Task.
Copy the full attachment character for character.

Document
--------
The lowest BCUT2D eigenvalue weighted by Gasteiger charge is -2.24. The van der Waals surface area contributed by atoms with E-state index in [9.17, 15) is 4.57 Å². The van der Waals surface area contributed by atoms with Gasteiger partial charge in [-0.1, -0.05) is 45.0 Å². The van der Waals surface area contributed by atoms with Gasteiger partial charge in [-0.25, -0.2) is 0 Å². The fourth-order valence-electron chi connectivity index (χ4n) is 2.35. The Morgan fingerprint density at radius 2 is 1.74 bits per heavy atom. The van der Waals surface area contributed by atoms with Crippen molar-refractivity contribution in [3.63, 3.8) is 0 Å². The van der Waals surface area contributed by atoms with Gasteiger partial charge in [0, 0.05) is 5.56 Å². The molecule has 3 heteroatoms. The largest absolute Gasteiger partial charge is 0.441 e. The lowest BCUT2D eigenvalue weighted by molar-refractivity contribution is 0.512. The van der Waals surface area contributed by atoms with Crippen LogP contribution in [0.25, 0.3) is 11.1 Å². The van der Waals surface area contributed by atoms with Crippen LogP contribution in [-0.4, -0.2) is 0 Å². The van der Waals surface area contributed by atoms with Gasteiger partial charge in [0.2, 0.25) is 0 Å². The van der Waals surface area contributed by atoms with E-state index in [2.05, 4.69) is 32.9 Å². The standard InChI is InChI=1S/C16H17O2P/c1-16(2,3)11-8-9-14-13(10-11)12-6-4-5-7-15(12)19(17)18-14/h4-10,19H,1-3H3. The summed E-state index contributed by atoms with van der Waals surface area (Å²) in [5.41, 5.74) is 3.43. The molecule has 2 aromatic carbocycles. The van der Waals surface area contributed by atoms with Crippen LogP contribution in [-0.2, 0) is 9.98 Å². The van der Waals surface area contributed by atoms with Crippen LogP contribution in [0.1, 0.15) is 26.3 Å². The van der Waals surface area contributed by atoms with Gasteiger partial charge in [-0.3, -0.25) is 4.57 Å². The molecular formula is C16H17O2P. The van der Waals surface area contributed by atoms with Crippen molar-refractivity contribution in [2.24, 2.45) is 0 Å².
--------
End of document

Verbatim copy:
The lowest BCUT2D eigenvalue weighted by Gasteiger charge is -2.24. The van der Waals surface area contributed by atoms with E-state index in [9.17, 15) is 4.57 Å². The van der Waals surface area contributed by atoms with Gasteiger partial charge in [-0.1, -0.05) is 45.0 Å². The van der Waals surface area contributed by atoms with Gasteiger partial charge in [-0.25, -0.2) is 0 Å². The fourth-order valence-electron chi connectivity index (χ4n) is 2.35. The Morgan fingerprint density at radius 2 is 1.74 bits per heavy atom. The van der Waals surface area contributed by atoms with Crippen molar-refractivity contribution in [3.63, 3.8) is 0 Å². The van der Waals surface area contributed by atoms with Gasteiger partial charge in [0, 0.05) is 5.56 Å². The molecule has 3 heteroatoms. The largest absolute Gasteiger partial charge is 0.441 e. The lowest BCUT2D eigenvalue weighted by molar-refractivity contribution is 0.512. The van der Waals surface area contributed by atoms with Crippen LogP contribution in [0.25, 0.3) is 11.1 Å². The van der Waals surface area contributed by atoms with Crippen LogP contribution in [-0.4, -0.2) is 0 Å². The van der Waals surface area contributed by atoms with Gasteiger partial charge in [0.2, 0.25) is 0 Å². The van der Waals surface area contributed by atoms with E-state index in [2.05, 4.69) is 32.9 Å². The standard InChI is InChI=1S/C16H17O2P/c1-16(2,3)11-8-9-14-13(10-11)12-6-4-5-7-15(12)19(17)18-14/h4-10,19H,1-3H3. The summed E-state index contributed by atoms with van der Waals surface area (Å²) in [5.41, 5.74) is 3.43. The molecule has 2 aromatic carbocycles. The van der Waals surface area contributed by atoms with Crippen LogP contribution in [-0.2, 0) is 9.98 Å². The van der Waals surface area contributed by atoms with Crippen LogP contribution in [0.1, 0.15) is 26.3 Å². The van der Waals surface area contributed by atoms with Gasteiger partial charge in [-0.3, -0.25) is 4.57 Å². The molecular formula is C16H17O2P. The van der Waals surface area contributed by atoms with Crippen molar-refractivity contribution in [2.24, 2.45) is 0 Å².